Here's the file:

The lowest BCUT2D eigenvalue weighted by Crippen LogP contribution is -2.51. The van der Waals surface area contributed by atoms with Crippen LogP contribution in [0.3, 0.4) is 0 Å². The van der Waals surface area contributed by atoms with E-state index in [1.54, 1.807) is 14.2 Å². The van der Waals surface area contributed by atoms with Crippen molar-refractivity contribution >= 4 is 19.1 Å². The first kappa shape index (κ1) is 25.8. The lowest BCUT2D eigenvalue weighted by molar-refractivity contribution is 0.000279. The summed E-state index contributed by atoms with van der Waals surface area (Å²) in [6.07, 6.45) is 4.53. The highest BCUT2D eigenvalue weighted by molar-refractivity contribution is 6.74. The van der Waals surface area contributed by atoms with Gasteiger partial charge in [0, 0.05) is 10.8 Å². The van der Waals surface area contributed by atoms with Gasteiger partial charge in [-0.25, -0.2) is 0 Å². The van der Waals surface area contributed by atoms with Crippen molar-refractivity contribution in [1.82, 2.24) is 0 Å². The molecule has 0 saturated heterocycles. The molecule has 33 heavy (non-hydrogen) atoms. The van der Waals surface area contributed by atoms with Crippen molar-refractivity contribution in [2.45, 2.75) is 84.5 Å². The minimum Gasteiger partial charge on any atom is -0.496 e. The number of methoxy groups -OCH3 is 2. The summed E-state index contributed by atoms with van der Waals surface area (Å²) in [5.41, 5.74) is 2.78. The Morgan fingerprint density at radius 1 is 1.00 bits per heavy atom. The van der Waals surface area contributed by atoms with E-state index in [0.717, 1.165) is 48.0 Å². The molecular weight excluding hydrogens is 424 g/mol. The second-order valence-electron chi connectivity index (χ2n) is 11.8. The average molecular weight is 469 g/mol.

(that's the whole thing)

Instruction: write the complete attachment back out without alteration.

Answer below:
The lowest BCUT2D eigenvalue weighted by Crippen LogP contribution is -2.51. The van der Waals surface area contributed by atoms with Crippen LogP contribution in [0.3, 0.4) is 0 Å². The van der Waals surface area contributed by atoms with E-state index in [1.54, 1.807) is 14.2 Å². The van der Waals surface area contributed by atoms with Crippen molar-refractivity contribution >= 4 is 19.1 Å². The first kappa shape index (κ1) is 25.8. The lowest BCUT2D eigenvalue weighted by molar-refractivity contribution is 0.000279. The summed E-state index contributed by atoms with van der Waals surface area (Å²) in [6.07, 6.45) is 4.53. The highest BCUT2D eigenvalue weighted by molar-refractivity contribution is 6.74. The van der Waals surface area contributed by atoms with Gasteiger partial charge in [0, 0.05) is 10.8 Å². The van der Waals surface area contributed by atoms with Gasteiger partial charge in [-0.25, -0.2) is 0 Å². The van der Waals surface area contributed by atoms with Crippen molar-refractivity contribution in [1.82, 2.24) is 0 Å². The molecule has 0 saturated heterocycles. The molecule has 33 heavy (non-hydrogen) atoms. The van der Waals surface area contributed by atoms with Crippen molar-refractivity contribution in [2.45, 2.75) is 84.5 Å². The minimum Gasteiger partial charge on any atom is -0.496 e. The number of methoxy groups -OCH3 is 2. The summed E-state index contributed by atoms with van der Waals surface area (Å²) in [5.41, 5.74) is 2.78. The Morgan fingerprint density at radius 1 is 1.00 bits per heavy atom. The van der Waals surface area contributed by atoms with E-state index in [0.717, 1.165) is 48.0 Å². The molecular weight excluding hydrogens is 424 g/mol. The second-order valence-electron chi connectivity index (χ2n) is 11.8. The average molecular weight is 469 g/mol.